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Identification and characterization of f17 : a novel subviral agent that depends on dengue virus
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|Title:||Identification and characterization of f17 : a novel subviral agent that depends on dengue virus|
|Authors:||Kakinami, Cherie Kuulei|
|Date Issued:||Aug 2014|
|Publisher:||[Honolulu] : [University of Hawaii at Manoa], [August 2014]|
|Abstract:||Dengue is the most important arboviral disease of humans. It is estimated that over 40% of the world's population are at risk of dengue. In recent years, a resurgence of dengue virus has been seen with increased incidences and a wider geographical distribution. Dengue is spread to humans through the bite of an infected female Aedes mosquito. There is currently no vaccine or specific drug treatment for dengue.|
In this study, we identified and partially characterized a subviral agent of dengue virus, which we designated as F17. This is the first report of a subviral agent of dengue virus. F17's genome is positive-sense and single-stranded RNA and may encode a capsid protein but the viral particle is unenveloped. F17 was found to replicate efficiently in C6/36 Ae. albopictus and ATC-10 Ae. aegypti cell lines and like many subviral agents, it was found to interfere with its helper virus' replication. In C6/36 cells, the presence of F17 had an enhancing effect and an increase in dengue virus replication was observed. Interestingly, in human U937 DC-SIGN cells, F17 was found to have an inhibitory effect on dengue virus replication. Furthermore, in Vero cells, F17 inhibits dengue virus plaque formation.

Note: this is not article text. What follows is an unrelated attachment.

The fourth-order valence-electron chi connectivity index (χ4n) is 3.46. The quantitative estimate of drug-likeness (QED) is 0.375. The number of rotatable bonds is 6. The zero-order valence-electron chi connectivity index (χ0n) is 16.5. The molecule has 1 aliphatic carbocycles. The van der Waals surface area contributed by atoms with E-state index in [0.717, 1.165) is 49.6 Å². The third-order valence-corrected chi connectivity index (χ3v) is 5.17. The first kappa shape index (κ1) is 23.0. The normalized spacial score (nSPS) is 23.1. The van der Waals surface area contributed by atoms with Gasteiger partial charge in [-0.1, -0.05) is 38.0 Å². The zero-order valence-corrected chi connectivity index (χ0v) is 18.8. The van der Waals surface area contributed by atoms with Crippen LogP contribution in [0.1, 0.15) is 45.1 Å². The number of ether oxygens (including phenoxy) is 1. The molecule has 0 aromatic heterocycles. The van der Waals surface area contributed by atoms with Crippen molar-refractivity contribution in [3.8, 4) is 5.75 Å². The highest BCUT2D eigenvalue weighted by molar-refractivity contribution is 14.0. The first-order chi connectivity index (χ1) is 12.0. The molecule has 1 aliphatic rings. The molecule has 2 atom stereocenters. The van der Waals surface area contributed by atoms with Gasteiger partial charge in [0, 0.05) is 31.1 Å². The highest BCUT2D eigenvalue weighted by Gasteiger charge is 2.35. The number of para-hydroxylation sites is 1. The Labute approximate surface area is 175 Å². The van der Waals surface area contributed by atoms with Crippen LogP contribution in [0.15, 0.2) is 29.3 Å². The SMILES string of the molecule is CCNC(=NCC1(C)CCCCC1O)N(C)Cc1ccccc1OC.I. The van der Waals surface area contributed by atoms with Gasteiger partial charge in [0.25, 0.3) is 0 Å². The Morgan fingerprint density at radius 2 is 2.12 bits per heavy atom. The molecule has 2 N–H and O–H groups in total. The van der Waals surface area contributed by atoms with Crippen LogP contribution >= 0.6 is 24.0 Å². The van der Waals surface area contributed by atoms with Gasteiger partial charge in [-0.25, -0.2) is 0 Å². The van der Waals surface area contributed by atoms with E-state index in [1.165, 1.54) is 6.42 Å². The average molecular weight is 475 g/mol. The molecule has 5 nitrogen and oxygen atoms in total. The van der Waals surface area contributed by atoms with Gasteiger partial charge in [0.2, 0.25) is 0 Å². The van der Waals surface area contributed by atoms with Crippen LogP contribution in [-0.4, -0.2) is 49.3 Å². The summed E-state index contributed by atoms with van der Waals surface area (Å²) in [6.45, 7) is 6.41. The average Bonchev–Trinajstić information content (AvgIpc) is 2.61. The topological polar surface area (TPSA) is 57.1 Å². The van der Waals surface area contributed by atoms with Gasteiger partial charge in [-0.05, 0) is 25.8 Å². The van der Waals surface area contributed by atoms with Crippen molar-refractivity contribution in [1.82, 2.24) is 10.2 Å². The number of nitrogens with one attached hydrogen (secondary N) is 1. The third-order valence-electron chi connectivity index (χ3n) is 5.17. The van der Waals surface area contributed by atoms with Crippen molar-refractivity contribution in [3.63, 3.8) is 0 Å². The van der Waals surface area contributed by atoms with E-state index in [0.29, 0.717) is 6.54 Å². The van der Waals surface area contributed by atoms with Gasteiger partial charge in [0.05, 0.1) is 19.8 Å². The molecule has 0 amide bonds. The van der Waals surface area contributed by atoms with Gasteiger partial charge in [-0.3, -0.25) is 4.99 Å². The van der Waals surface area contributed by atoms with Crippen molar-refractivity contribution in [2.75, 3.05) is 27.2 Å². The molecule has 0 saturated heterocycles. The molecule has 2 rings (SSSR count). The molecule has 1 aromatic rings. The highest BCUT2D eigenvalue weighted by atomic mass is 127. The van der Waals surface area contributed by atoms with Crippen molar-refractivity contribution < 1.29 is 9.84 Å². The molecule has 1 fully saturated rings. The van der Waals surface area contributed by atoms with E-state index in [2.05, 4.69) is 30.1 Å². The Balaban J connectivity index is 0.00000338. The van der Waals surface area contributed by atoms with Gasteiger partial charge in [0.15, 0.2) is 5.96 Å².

This is the first report of a subviral agent of dengue virus and one of a few reported outside of plants. Although arthropod-borne diseases are a major contributor to the burden caused by infectious diseases worldwide, little remains known about the virus-vector-host interactions. The transmission of dengue virus to humans is dependent on a mosquito vector and vector control remains the primary means of preventing vector-borne diseases. F17 was found to increase dengue virus replication in humans and this may have implications in the transmission of dengue virus. The relationship between dengue virus and its subviral agent may also provide insights into the pathogenesis of dengue.
|Description:||Ph.D. University of Hawaii at Manoa 2014.|
Includes bibliographical references.
|Rights:||All UHM dissertations and theses are protected by copyright. They may be viewed from this source for any purpose, but reproduction or distribution in any format is prohibited without written permission from the copyright owner.|
|Appears in Collections:||
Ph.D. - Microbiology|
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